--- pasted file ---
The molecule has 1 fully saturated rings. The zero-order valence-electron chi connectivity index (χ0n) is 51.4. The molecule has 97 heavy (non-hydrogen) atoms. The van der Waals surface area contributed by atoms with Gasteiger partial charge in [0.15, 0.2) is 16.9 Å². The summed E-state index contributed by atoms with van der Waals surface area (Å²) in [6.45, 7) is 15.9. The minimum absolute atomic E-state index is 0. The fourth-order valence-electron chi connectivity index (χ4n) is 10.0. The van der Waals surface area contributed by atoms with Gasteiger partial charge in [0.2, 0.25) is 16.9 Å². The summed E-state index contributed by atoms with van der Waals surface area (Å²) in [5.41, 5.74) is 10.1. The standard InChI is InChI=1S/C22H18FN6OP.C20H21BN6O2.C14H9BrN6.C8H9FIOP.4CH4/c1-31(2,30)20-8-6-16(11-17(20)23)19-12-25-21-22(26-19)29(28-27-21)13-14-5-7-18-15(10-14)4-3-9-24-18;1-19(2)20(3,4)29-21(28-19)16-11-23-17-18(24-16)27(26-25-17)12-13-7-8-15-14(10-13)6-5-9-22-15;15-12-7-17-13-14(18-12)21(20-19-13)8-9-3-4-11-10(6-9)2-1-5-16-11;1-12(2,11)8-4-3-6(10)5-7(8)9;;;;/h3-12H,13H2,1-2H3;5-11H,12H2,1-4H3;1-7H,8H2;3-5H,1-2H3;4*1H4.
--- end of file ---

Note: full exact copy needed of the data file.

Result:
The molecule has 1 fully saturated rings. The zero-order valence-electron chi connectivity index (χ0n) is 51.4. The molecule has 97 heavy (non-hydrogen) atoms. The van der Waals surface area contributed by atoms with Gasteiger partial charge in [0.15, 0.2) is 16.9 Å². The summed E-state index contributed by atoms with van der Waals surface area (Å²) in [6.45, 7) is 15.9. The minimum absolute atomic E-state index is 0. The fourth-order valence-electron chi connectivity index (χ4n) is 10.0. The van der Waals surface area contributed by atoms with Gasteiger partial charge in [0.2, 0.25) is 16.9 Å². The summed E-state index contributed by atoms with van der Waals surface area (Å²) in [5.41, 5.74) is 10.1. The standard InChI is InChI=1S/C22H18FN6OP.C20H21BN6O2.C14H9BrN6.C8H9FIOP.4CH4/c1-31(2,30)20-8-6-16(11-17(20)23)19-12-25-21-22(26-19)29(28-27-21)13-14-5-7-18-15(10-14)4-3-9-24-18;1-19(2)20(3,4)29-21(28-19)16-11-23-17-18(24-16)27(26-25-17)12-13-7-8-15-14(10-13)6-5-9-22-15;15-12-7-17-13-14(18-12)21(20-19-13)8-9-3-4-11-10(6-9)2-1-5-16-11;1-12(2,11)8-4-3-6(10)5-7(8)9;;;;/h3-12H,13H2,1-2H3;5-11H,12H2,1-4H3;1-7H,8H2;3-5H,1-2H3;4*1H4.